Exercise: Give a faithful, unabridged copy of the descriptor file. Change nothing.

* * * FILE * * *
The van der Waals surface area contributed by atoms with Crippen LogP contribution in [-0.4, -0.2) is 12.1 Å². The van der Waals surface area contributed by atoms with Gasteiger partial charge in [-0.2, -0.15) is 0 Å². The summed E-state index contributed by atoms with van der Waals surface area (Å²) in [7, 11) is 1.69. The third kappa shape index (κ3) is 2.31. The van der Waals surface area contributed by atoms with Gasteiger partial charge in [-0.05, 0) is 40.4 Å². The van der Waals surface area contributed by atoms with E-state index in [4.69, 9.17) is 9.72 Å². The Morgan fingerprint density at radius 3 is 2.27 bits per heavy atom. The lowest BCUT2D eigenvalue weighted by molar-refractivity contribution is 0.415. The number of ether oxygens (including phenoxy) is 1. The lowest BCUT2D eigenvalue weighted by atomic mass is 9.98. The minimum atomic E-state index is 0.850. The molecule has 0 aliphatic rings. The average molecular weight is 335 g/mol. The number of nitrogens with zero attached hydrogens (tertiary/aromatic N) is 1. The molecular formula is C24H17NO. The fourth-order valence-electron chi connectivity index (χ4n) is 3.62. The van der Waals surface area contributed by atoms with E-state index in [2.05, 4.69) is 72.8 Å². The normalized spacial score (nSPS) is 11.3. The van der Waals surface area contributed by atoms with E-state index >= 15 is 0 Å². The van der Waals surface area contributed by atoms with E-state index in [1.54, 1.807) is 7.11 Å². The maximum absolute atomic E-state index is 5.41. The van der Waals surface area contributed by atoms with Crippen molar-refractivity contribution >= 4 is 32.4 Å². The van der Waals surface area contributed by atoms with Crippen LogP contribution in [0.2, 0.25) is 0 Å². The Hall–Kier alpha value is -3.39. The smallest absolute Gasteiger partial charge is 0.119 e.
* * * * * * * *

The van der Waals surface area contributed by atoms with Crippen LogP contribution in [-0.4, -0.2) is 12.1 Å². The van der Waals surface area contributed by atoms with Gasteiger partial charge in [-0.2, -0.15) is 0 Å². The summed E-state index contributed by atoms with van der Waals surface area (Å²) in [7, 11) is 1.69. The third kappa shape index (κ3) is 2.31. The van der Waals surface area contributed by atoms with Gasteiger partial charge in [-0.05, 0) is 40.4 Å². The van der Waals surface area contributed by atoms with E-state index in [4.69, 9.17) is 9.72 Å². The Morgan fingerprint density at radius 3 is 2.27 bits per heavy atom. The lowest BCUT2D eigenvalue weighted by molar-refractivity contribution is 0.415. The number of ether oxygens (including phenoxy) is 1. The lowest BCUT2D eigenvalue weighted by atomic mass is 9.98. The minimum atomic E-state index is 0.850. The molecule has 0 aliphatic rings. The average molecular weight is 335 g/mol. The number of nitrogens with zero attached hydrogens (tertiary/aromatic N) is 1. The molecular formula is C24H17NO. The fourth-order valence-electron chi connectivity index (χ4n) is 3.62. The van der Waals surface area contributed by atoms with E-state index in [2.05, 4.69) is 72.8 Å². The normalized spacial score (nSPS) is 11.3. The van der Waals surface area contributed by atoms with E-state index >= 15 is 0 Å². The van der Waals surface area contributed by atoms with E-state index in [1.54, 1.807) is 7.11 Å². The maximum absolute atomic E-state index is 5.41. The van der Waals surface area contributed by atoms with Crippen molar-refractivity contribution >= 4 is 32.4 Å². The van der Waals surface area contributed by atoms with Crippen LogP contribution in [0.2, 0.25) is 0 Å². The Hall–Kier alpha value is -3.39. The smallest absolute Gasteiger partial charge is 0.119 e.